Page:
I was pottering around this morning, reading a few blogs and passing the time when I remembered to check the forecast. Fuck! Max of 30 degrees!
I threw my kit on and shot out the door, the aim being to be on the road whilst it was still "cool", and avoiding cooking on the way into the office. There's nothing worse than getting hot and bothered on the way in, and then stewing in a suit for a few hours because your core temp is way higher than usual.
No sooner was I on the road though than I ran into a wide belt of fog. It was thick enough to reduce visibility to less than 100 metres, and although the sun had been up for 90 minutes, I turned the lights on. Not taking any chances in getting wiped out by a sleepy driver not seeing me in the mist.
The thing about fog is that it's cold. Within seconds, I couldn't see through my glasses because of the fine layer of water drops that had formed. It's ok when it rains - enough water hits the lenses for it to run off, so you can sort of see through them. However, with fog, the water drops on the surface never coalesce into drops that are big enough to slide off under gravity. Instead of it being hot, I was almost starting to shiver. So much for worrying about the temperature hitting 30!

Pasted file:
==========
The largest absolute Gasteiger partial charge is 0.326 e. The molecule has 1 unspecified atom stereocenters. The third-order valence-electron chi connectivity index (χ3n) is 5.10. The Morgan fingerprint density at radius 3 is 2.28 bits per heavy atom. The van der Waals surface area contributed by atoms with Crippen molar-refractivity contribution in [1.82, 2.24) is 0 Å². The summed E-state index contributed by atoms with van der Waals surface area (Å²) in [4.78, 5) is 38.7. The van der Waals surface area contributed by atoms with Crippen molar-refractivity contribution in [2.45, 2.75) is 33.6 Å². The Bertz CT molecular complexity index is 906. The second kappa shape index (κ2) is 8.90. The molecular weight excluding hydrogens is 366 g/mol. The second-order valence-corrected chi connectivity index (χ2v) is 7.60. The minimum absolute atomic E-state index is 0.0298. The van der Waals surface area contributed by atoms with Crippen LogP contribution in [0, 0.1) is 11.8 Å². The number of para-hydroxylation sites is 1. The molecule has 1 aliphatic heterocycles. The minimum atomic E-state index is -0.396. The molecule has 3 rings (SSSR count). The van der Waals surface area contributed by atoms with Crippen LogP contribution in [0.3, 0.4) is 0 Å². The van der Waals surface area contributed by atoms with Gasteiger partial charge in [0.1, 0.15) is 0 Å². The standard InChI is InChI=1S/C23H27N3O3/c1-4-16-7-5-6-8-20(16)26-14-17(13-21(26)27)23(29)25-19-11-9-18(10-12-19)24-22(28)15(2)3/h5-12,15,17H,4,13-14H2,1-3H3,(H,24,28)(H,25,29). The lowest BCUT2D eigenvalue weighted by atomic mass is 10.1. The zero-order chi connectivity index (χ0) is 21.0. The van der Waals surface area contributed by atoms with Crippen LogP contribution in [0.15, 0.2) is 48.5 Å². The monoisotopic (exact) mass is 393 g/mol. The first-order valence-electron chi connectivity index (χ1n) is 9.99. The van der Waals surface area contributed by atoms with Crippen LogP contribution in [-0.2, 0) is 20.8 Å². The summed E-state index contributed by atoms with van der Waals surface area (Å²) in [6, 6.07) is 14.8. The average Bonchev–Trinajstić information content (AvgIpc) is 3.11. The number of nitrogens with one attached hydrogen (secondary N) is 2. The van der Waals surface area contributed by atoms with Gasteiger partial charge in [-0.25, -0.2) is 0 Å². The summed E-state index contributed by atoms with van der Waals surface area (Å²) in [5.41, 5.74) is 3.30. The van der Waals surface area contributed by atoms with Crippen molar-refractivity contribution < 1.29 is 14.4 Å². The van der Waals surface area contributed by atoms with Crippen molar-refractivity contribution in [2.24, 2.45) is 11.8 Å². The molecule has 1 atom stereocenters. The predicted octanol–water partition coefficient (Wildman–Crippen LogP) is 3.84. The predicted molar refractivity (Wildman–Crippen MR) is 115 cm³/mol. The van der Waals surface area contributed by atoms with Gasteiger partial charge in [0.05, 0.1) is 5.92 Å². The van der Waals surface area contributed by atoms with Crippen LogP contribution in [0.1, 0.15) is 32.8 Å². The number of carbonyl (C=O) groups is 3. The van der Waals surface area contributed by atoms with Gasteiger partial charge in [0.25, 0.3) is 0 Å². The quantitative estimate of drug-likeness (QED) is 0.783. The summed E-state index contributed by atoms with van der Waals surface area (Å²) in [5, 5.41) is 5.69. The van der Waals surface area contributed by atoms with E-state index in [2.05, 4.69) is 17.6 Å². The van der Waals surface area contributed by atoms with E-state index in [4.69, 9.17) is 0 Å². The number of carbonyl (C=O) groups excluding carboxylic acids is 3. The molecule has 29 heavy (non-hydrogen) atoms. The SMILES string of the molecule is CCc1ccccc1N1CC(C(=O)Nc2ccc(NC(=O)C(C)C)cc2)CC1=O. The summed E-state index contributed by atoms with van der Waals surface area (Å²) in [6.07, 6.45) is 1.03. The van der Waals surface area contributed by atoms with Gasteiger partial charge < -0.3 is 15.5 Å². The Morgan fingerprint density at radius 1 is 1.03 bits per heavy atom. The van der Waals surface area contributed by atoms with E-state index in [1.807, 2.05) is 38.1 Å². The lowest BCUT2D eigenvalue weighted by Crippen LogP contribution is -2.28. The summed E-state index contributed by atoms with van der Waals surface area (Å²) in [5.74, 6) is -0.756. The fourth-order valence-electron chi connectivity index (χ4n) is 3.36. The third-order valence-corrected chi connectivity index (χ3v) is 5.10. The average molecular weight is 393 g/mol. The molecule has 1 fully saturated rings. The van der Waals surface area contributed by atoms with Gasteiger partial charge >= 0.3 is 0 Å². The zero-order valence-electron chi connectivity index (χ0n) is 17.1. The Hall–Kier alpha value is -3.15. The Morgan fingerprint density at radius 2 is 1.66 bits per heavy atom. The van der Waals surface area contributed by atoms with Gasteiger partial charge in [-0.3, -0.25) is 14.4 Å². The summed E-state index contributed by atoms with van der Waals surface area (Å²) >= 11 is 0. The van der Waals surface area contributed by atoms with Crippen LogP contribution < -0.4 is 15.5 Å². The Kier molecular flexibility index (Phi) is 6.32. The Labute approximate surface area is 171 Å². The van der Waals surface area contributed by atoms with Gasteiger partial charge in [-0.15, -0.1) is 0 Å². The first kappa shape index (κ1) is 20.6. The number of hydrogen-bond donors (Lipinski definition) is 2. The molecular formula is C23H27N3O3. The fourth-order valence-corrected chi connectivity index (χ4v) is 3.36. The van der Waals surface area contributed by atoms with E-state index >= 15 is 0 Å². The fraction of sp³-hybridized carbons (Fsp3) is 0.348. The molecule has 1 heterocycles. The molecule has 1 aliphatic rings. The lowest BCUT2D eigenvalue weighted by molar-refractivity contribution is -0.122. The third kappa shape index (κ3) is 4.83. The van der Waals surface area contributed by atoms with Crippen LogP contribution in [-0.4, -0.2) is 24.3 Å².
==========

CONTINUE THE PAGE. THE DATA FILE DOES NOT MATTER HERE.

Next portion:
That didn't last long. The fog was restricted mainly to the higher ground around Five Wog ("higher ground" meaning about 50 feet above sea level). Once I hit the Bay, I was soon out of it.
There's an island in the middle of the Bay, and it was half shrouded in fog. One half was completely hidden, the other half was in bright sunlight. My photos turned out badly - I might post some tomorrow if I can be bothered.
It was an interesting sort of ride - haven't ridden in fog for ages, and I didn't expect it when things are warming up so much. We put a great deal of effort into avoiding the weather in our modern lives - climate controlled cars, climate controlled offices, climate controlled homes, shopping malls and so on. Who still drives around with a window open? Only smokers by the look of things. One can spend two hours driving around in a car these days, and have no idea what the weather is like outside. The bike strips all that away - it's a bit like going primitive.
The legs are getting tired as the end of the week approaches, although feeding them bananas seems to help. I had one before leaving the office, and fairly tore home. Nothing like a nice little carbo rush to assist with turning the pedals. That didn't last long though - I had dinner, and flaked out on the couch again. Boom, out like a light.